|Robert Howard Staples was born in Castor, Louisiana on April 23, 1897, the son of A. D. Staples and Emma William McLnnis. He died on April 26, 1973 in the Highland Hospital in Shreveport after a short illness.
Brother Staples began his ministry while he was still teaching in 1927. He was recommended by the District Conference of the Minden District, and was first admitted on trial in 1927, coming into full connection in 1929, ordained deacon the same year and elder in 1931. He attended Louisiana State University and Southern Methodist University.
Brother Staples’ first pastorate was the Winnfield circuit composed of Atlanta, Joyce and Sanders Chapel, where he served one year. His other pastorates include the following--Choudrant, 1928; Marion, 1929 to 1931; Trout-Good Pine, 1932; Coushatta, 1933 to 1938; New Iberia, 1938 to 1946; West Monroe, 1946 to 1953; Bastrop, 1953 to 1957; Winnfield First Church, 1956 to 1963. He retired at that time and moved to his home in Castor where he served as a retired supply pastor from 1963 until August 1972. On September 1, 1972 he and Mrs. Staples built a home and moved to Winnfield where he was placed on the Winnfield Church staff as a visiting minister to the elderly. His total ministry covered a period of forty-six fruitful years.
Brother Staples served on many boards, commissions and committees in the Louisiana Annual Conference. He was one of the assistants to the statistical secretary from 1940-1944, chairman of the Bible Board from 1934 to 1938. He was on the Louisiana Conference Committee of Investigation from 1940 to 1961, serving as chairman of this committee from 1941 to 1942, and again from 1951 to 1961, when he resigned from the committee. Perhaps his greatest joy was serving the Conference Committee on Evangelism from 1939 to 1951, serving as Louisiana Conference Secretary on Evangelism from 1946 to 1951.
He was married to Sally Martin from Evergreen, Webster Parish, in 1918. To this union was born one daughter, now Mrs. Myrna Staples Rickerson of Alexandria, Louisiana, who survives him. Mrs. Staples passed away in April of 1927. His second marriage was to Meddie Tucker of Mississippi, on May 27, 1928. She died in West Monroe, Louisiana, on April 24, 1952.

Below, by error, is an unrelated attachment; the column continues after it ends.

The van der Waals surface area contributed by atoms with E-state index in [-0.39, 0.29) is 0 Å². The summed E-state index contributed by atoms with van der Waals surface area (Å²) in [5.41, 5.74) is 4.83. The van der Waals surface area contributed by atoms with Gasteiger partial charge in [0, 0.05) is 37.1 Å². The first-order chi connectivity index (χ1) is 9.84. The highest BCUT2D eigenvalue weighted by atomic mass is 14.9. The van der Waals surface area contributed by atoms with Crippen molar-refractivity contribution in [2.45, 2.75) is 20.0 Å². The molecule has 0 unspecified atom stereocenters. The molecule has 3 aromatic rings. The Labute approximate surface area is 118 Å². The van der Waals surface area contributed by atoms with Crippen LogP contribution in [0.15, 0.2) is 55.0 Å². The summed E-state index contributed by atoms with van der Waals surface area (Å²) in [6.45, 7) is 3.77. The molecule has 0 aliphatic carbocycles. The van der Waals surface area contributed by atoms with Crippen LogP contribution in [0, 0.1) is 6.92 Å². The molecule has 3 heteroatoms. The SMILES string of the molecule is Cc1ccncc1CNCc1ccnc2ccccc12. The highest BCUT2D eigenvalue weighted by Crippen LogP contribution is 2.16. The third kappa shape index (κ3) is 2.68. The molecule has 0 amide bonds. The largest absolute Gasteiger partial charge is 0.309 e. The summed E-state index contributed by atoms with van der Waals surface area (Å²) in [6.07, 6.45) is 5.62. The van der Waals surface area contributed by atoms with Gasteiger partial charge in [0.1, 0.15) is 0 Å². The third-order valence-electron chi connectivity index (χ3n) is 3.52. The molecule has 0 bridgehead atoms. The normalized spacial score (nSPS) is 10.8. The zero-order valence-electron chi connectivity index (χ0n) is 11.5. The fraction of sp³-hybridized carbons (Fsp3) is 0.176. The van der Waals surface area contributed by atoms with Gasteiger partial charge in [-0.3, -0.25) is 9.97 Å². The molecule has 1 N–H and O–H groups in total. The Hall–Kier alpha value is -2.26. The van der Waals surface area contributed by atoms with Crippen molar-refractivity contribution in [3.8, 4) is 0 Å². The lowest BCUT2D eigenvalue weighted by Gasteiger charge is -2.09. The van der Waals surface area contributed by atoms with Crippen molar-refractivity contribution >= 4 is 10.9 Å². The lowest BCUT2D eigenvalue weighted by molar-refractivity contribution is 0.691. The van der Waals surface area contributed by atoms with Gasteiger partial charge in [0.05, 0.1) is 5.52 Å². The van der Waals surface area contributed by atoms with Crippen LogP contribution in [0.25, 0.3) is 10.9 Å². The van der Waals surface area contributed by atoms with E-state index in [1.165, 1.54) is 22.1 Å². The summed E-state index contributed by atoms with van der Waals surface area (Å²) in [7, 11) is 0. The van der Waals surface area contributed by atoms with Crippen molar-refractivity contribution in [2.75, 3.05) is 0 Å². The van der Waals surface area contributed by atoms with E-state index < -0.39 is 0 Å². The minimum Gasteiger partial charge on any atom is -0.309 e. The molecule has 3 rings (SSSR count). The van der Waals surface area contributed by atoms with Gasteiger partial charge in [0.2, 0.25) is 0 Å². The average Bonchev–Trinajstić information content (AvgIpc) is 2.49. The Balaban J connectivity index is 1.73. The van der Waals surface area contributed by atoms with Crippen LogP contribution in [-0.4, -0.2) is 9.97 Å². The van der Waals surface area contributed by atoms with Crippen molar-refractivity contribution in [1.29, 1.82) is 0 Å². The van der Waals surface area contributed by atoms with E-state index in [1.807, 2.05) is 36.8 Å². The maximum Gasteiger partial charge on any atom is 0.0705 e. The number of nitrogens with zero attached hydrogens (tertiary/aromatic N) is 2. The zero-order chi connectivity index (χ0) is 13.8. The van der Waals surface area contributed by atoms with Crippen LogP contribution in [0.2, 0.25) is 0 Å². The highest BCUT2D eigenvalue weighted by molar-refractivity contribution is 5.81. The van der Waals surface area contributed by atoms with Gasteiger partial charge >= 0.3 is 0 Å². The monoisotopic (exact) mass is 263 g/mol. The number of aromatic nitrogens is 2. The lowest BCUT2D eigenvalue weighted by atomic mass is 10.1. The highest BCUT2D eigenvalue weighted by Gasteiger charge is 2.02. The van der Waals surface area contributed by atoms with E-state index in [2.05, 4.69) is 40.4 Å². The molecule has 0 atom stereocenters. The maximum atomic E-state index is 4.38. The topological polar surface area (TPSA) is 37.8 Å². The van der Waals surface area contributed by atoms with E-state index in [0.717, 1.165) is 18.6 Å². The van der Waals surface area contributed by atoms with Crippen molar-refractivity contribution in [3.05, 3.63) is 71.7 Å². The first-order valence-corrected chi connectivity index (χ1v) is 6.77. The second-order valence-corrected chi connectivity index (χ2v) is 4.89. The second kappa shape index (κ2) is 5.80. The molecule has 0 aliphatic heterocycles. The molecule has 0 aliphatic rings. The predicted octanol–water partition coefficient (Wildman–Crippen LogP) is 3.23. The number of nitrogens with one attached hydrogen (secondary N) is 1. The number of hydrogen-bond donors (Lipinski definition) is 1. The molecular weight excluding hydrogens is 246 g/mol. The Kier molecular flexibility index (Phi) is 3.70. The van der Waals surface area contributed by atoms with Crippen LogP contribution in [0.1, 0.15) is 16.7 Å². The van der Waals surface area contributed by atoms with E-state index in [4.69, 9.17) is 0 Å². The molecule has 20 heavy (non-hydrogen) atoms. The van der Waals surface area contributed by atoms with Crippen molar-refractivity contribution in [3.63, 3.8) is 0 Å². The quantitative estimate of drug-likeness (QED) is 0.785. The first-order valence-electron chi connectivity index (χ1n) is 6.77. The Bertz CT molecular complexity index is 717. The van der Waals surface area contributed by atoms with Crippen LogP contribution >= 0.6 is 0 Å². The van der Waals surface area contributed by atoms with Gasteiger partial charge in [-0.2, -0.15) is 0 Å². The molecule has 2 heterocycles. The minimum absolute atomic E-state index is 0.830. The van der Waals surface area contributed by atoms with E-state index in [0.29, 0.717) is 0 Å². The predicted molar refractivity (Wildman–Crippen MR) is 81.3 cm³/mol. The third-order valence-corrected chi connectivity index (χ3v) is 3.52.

On May 29, 1953 he was wed to Myrtle Turner from New Iberia, who now survives him and is living at the present time in Winnfield.
The following tribute made by a friend of Brother Staples expresses our true feelings--”The Reverend R. H. Staples who passed away April 26, at the age of 76, measured up to my idea of a true man of God. His sincerity, humility, and dedication were tempered with a seasoning of humor and mirth. If ever a preacher fitted his calling, Reverend Staples did, for he lived a Christian life and shared it with others.”
Prior to the time of his death, Reverend Staples was writing a book about his life and experiences as a Methodist preacher. The first chapter of the book had been completed. In this chapter Brother Staples relates how that in his youthful days he would often lose himself in happy meditation while sitting with his feet resting in the cool waters that flowed from the old spring which never ceased to flow in a clear branch that rippled across the pebbly path which it pursued toward larger streams, finally making its passage to the sea. Such meditation always led to thoughts of God whose wisdom and love had created a wonderful world and had given it to man for his blessing and joy.
As he related his experience, he drew a parable from life, saying—“Sometimes trash, such as pine needles from nearby trees, would hinder the free flowing water, and it was a privilege to remove the obstructions and watch the water come clear and flow freely again. To the young dreamer this became a parable of life. For life pure and clean becomes polluted and loses its sparkling beauty it was designed to have. It becomes stagnant and unwholesome because impurities of thought and deed have come into it.” “As the hand of the little boy could remove hindrances to the free flow of the water, even the Lord Jesus reaches into our hearts and removes the cause of the contamination of life and restores clear, fresh, flowing of love through the human. mind and beast.” Finally, he emphasizes the importance of man needing God, an experience he described as “a moral certainty, a spiritual reality.”
In the first chapter of his memoirs Reverend Staples preached a magnificent sermon typical of the hundreds he preached during his fruitful life. We regret that he did not live to write the entire book about his life. Nevertheless, we do thank God that Reverend Staples did a more magnificent thing. He lived to its fullest every chapter of an abundant life in service to almighty God.
|Source: Journal Louisiana Conference, 1973; p. 130 By Fred S. Flurry|